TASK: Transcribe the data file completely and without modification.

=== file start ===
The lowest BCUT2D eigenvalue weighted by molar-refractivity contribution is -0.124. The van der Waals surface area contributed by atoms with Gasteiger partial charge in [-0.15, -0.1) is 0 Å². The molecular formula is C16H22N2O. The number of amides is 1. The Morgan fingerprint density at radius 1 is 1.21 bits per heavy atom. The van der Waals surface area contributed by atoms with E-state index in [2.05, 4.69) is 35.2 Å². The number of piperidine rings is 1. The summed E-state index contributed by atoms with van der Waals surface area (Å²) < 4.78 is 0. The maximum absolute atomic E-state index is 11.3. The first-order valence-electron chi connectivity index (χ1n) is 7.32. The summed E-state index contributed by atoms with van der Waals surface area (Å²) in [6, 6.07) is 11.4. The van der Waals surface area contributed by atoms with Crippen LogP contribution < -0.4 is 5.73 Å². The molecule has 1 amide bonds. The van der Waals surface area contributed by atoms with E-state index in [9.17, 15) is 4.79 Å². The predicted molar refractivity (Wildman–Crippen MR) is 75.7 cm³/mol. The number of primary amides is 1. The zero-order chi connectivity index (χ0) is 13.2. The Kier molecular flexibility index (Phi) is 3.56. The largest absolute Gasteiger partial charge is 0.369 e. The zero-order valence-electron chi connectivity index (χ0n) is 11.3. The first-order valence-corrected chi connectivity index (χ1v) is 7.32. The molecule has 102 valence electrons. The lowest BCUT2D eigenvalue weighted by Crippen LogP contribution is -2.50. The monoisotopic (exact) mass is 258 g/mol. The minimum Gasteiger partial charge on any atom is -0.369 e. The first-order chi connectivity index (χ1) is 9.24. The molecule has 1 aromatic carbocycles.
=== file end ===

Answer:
The lowest BCUT2D eigenvalue weighted by molar-refractivity contribution is -0.124. The van der Waals surface area contributed by atoms with Gasteiger partial charge in [-0.15, -0.1) is 0 Å². The molecular formula is C16H22N2O. The number of amides is 1. The Morgan fingerprint density at radius 1 is 1.21 bits per heavy atom. The van der Waals surface area contributed by atoms with E-state index in [2.05, 4.69) is 35.2 Å². The number of piperidine rings is 1. The summed E-state index contributed by atoms with van der Waals surface area (Å²) < 4.78 is 0. The maximum absolute atomic E-state index is 11.3. The first-order valence-electron chi connectivity index (χ1n) is 7.32. The summed E-state index contributed by atoms with van der Waals surface area (Å²) in [6, 6.07) is 11.4. The van der Waals surface area contributed by atoms with Crippen LogP contribution < -0.4 is 5.73 Å². The molecule has 1 amide bonds. The van der Waals surface area contributed by atoms with E-state index in [9.17, 15) is 4.79 Å². The predicted molar refractivity (Wildman–Crippen MR) is 75.7 cm³/mol. The number of primary amides is 1. The zero-order chi connectivity index (χ0) is 13.2. The Kier molecular flexibility index (Phi) is 3.56. The largest absolute Gasteiger partial charge is 0.369 e. The zero-order valence-electron chi connectivity index (χ0n) is 11.3. The first-order valence-corrected chi connectivity index (χ1v) is 7.32. The molecule has 102 valence electrons. The lowest BCUT2D eigenvalue weighted by Crippen LogP contribution is -2.50. The monoisotopic (exact) mass is 258 g/mol. The minimum Gasteiger partial charge on any atom is -0.369 e. The first-order chi connectivity index (χ1) is 9.24. The molecule has 1 aromatic carbocycles.